How do we build an economy that provides the basics of life for everyone? - Duncan Thorp

It’s fair to say that there’s a high level of anxiety in our communities right now and for many people it’s about one immediate concern – their job.

Duncan Thorp, Policy and Public Affairs Manager, Social Enterprise Scotland

With ongoing pandemic lockdowns causing economic misery and uncertainty, many people are facing the prospect of unemployment or a big loss in hours or income, either right now or in the future.

With new Scottish and UK Government employment programmes being launched, alongside furlough and other financial support, there’s certainly been some positive action and a recognition of the jobs crisis.

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But what is the emerging reality in this new context and how can we create jobs and support people into employment? What opportunities are there?

Before the pandemic lockdown there were already a number of important employment and employability programmes on offer. Fair Start Scotland is the scheme to help mainly excluded groups gain employment with practical support.

There’s also Community Jobs Scotland, specifically designed to facilitate job opportunities for young people within social enterprise and voluntary sector organisations. These programmes are now increasingly vital.

The key issue for social enterprises is about ensuring they get as many opportunities as possible to take part in and benefit from employment schemes - and therefore help more people get into sustainable jobs. The role of social enterprises has already been well established but much more can be achieved.

Jayne Chapell of Scotland’s Employability Social Enterprise Network says: “Work Integration Social Enterprises, including Supported Businesses, have a fundamental role to play in addressing the impending unemployment crisis caused by Covid-19, by improving employability and also, crucially, in creating jobs. WISEs provide genuine person-centred and flexible support for those who are at real risk of being further left behind in the labour market.”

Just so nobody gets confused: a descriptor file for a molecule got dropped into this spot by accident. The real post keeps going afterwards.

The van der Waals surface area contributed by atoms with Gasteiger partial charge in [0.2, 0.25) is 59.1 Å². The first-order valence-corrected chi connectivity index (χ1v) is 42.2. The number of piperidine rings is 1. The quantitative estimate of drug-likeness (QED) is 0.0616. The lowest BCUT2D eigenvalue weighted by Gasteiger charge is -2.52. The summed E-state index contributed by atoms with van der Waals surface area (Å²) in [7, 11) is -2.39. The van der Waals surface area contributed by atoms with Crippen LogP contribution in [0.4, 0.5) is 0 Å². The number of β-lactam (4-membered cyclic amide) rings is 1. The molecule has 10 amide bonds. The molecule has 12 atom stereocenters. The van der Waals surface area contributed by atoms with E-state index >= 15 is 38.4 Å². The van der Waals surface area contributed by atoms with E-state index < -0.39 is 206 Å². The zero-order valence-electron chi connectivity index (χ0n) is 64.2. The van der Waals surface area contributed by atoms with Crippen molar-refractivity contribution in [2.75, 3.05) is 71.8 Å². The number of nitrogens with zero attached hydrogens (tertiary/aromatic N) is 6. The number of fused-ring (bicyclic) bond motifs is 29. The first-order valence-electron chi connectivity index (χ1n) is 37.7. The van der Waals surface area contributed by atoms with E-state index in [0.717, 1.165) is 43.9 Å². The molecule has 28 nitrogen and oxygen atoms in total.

The UK Government recently launched the Kickstart programme to tackle youth unemployment in the wake of the current economic challenge. The Scottish Government has also now launched The Young Person’s Guarantee scheme. Both schemes have pledged to complement and integrate with each other, as they seek to provide real opportunities and tackle unemployment.

Improving employability and skills and creating jobs are of course essential at the current time. But the more fundamental question is about the nature of work itself. As economic crises occur, remote and flexible working is normalised and automation increases, the labour market may become increasingly unpredictable.

People are also questioning what work means and whether we can provide goods and services in a better, more sustainable and ethical way, with different models of delivery. This is where social enterprises can have an increasingly important role.

Alongside these immediate challenges of job creation and employability, we must consider longer-term solutions to build a better economy. Due to lockdown we’ve all now experienced an economy that actually collapses when we only consume what we need. There’s increasing awareness that this system, alongside old measurements like GDP, are not fit for purpose in terms of the impact on our real lives and the planet.

The question we should ask is how do we build an economy that provides the basics of life for everyone? A wellbeing economy that tackles the climate emergency and where everyone has a human right to food, housing and energy (just like we already have with healthcare). What about Universal Basic Services or a Universal Basic Income for everyone? How can social enterprise lead in these areas?

These previously radical ideas are now becoming mainstream within the stark realities of a pandemic, furlough schemes and a looming employment challenge. Ensuring that social enterprises are at the heart of robust employment solutions is a good start. The question then turns to what role we can play in the emerging, bigger movement for economic justice.

Duncan Thorp, Social Enterprise Scotland

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